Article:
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  • Photographing Larger Products


    Since an early age I have been obsessed with arranging furniture and objects in rooms. It brings out the creative spark in me, so having this large home studio where almost everything is on wheels really lets me express that creativity in ways I couldn’t have imagined. In anticipation of a big appliance shoot coming up soon I moved most of my lounge furniture out of the main studio space and into the adjoining room which was holding some gear and other random things. This really freed up the main space and to get myself more comfortable with shooting in here another client brought over a pair of outdoor sofas for me to shoot. 


    My plan for this space is to purchase a semi-permanent white backdrop made of PVC material. These things come in 2.6 x 6.0 metre rolls and they operate in much the same way as a paper roll, except that they are hard wearing and you can clean them with soap and warm water to remove any marks. However, for now I have to make do with old bits of white material I have had for a long time, just to provide a clean edge so that deep etching is a little easier. 


    For this shoot I got the camera back about 5-6m from where the sofas were positioned and with my Olympus 12-40/2.8 Pro zoom I could get enough distance so that the item doesn’t appear distorted in the frame. This is always a problem when working with large items in cramped spaces. 


    While my client assembled the sofas, I set up the lighting. It couldn’t have been any easier. All it took was 2 monolights with standard reflectors bounced off the ceiling, one to the left of the sofas and the other to the right and somewhat frontal. I think my ratio of lighting was 2:1 for all the shots.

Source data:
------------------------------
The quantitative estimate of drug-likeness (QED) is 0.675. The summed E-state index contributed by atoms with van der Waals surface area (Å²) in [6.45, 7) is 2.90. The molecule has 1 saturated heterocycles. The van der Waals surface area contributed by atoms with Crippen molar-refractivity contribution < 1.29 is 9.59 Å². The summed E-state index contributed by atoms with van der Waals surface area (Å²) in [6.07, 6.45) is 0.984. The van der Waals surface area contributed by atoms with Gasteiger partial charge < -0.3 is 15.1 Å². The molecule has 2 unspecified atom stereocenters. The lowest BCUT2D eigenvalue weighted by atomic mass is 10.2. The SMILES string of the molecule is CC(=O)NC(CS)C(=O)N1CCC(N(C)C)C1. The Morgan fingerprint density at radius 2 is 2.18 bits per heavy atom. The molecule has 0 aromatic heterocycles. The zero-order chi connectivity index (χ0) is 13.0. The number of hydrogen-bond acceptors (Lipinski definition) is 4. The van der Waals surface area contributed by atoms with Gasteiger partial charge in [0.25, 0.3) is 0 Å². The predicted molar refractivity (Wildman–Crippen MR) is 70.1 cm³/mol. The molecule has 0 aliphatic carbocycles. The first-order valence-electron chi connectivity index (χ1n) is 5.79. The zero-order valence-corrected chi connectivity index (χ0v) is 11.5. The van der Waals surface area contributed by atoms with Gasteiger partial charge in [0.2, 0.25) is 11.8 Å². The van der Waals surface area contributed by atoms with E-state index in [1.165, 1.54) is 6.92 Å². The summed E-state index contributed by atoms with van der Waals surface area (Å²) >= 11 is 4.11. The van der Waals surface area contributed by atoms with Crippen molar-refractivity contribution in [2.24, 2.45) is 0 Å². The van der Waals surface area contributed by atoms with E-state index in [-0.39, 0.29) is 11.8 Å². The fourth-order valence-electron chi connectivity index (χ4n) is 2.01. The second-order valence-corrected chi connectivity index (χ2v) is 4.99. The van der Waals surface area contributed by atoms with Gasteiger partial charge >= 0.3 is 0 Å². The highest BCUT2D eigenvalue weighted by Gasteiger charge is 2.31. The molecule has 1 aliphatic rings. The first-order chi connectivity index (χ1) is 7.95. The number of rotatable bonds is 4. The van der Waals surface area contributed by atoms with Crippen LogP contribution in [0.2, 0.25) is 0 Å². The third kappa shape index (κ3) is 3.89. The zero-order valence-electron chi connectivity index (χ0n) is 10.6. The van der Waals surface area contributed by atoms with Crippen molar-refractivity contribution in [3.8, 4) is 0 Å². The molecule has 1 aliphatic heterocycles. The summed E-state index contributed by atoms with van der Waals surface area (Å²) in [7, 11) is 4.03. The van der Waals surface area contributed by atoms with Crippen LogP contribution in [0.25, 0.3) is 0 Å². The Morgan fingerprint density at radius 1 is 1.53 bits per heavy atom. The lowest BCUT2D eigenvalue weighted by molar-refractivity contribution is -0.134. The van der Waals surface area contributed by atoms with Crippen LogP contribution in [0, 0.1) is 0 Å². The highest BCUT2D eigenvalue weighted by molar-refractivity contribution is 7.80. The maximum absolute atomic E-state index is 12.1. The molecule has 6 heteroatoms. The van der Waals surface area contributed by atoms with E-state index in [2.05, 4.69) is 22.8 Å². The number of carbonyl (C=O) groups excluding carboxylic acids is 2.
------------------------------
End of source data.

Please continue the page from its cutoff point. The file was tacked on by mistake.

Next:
Client assembling the sofas, which came flat-packed. 





    I have 2 screens attached to my tether trolley, one showing the live view and the smaller one the image that was just taken. I am going to remove the 2nd screen as it isn't necessary (and kind of gets in the way) since I can review the shots in Lightroom on my desktop a few seconds after taking the shot.


    My biggest frustration with this shoot was the white material wrinkling up around the feet of the product. That would certainly cause problems in tracing the edges, so when I get the PVC backdrop that problem will go away. However, another issue with the white flooring when using flash bounced off the ceiling is that it does tend to cause fall-off between the floor (which is now another light source) and the products that sit on them. You can see this effect on the legs of this sofa set. It’s not a huge deal for the e-commerce type shots I am doing, but if it was more of a high end shoot then I would probably need to flag off the floor with black card (or material) and comp those untainted legs in with Photoshop. 




    This is the final "deep-etched" result that is used on the client's website, which you can see here, along with some of the other angles I took. 





    For my next big shoot I will need to create a black wall in front of the products as they will be some highly reflective appliances. To achieve that I am going to invest in a set of Manfrotto Autopoles and I will suspend a curtain rod between them, onto which I will drape black material. There will only be a “peephole” for the camera lens to stick through so that the rest of the studio isn’t reflected in the glass and doors of the appliances. 


    The biggest issue with that shoot is going to be moving the products around in the studio! I have 40 of them arriving over a period of several days and there is no easy access to the studio. It’s all stairs around here… 

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